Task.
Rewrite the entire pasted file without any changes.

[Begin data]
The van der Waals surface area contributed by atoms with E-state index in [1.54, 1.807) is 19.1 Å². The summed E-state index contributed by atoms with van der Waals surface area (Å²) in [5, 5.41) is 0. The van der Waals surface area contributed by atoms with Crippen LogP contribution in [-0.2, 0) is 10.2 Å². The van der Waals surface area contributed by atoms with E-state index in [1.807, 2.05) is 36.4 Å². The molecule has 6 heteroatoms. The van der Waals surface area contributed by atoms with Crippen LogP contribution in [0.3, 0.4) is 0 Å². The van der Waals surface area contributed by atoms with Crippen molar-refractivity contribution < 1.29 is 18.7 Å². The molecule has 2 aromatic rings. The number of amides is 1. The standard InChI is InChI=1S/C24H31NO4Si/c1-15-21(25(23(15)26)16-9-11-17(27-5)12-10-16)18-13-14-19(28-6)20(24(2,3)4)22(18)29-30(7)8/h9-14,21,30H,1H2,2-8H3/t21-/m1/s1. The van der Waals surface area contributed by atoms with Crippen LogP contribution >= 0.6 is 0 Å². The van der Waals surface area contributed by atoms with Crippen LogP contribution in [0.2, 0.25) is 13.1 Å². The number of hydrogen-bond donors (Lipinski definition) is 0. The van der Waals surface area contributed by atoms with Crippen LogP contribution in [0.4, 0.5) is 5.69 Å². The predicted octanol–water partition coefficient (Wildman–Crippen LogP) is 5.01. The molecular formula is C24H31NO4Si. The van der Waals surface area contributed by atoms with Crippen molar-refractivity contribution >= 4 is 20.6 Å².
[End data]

The van der Waals surface area contributed by atoms with E-state index in [1.54, 1.807) is 19.1 Å². The summed E-state index contributed by atoms with van der Waals surface area (Å²) in [5, 5.41) is 0. The van der Waals surface area contributed by atoms with Crippen LogP contribution in [-0.2, 0) is 10.2 Å². The van der Waals surface area contributed by atoms with E-state index in [1.807, 2.05) is 36.4 Å². The molecule has 6 heteroatoms. The van der Waals surface area contributed by atoms with Crippen LogP contribution in [0.3, 0.4) is 0 Å². The van der Waals surface area contributed by atoms with Crippen molar-refractivity contribution < 1.29 is 18.7 Å². The molecule has 2 aromatic rings. The number of amides is 1. The standard InChI is InChI=1S/C24H31NO4Si/c1-15-21(25(23(15)26)16-9-11-17(27-5)12-10-16)18-13-14-19(28-6)20(24(2,3)4)22(18)29-30(7)8/h9-14,21,30H,1H2,2-8H3/t21-/m1/s1. The van der Waals surface area contributed by atoms with Crippen LogP contribution >= 0.6 is 0 Å². The van der Waals surface area contributed by atoms with Crippen LogP contribution in [0.2, 0.25) is 13.1 Å². The number of hydrogen-bond donors (Lipinski definition) is 0. The van der Waals surface area contributed by atoms with Crippen LogP contribution in [0.4, 0.5) is 5.69 Å². The predicted octanol–water partition coefficient (Wildman–Crippen LogP) is 5.01. The molecular formula is C24H31NO4Si. The van der Waals surface area contributed by atoms with Crippen molar-refractivity contribution >= 4 is 20.6 Å².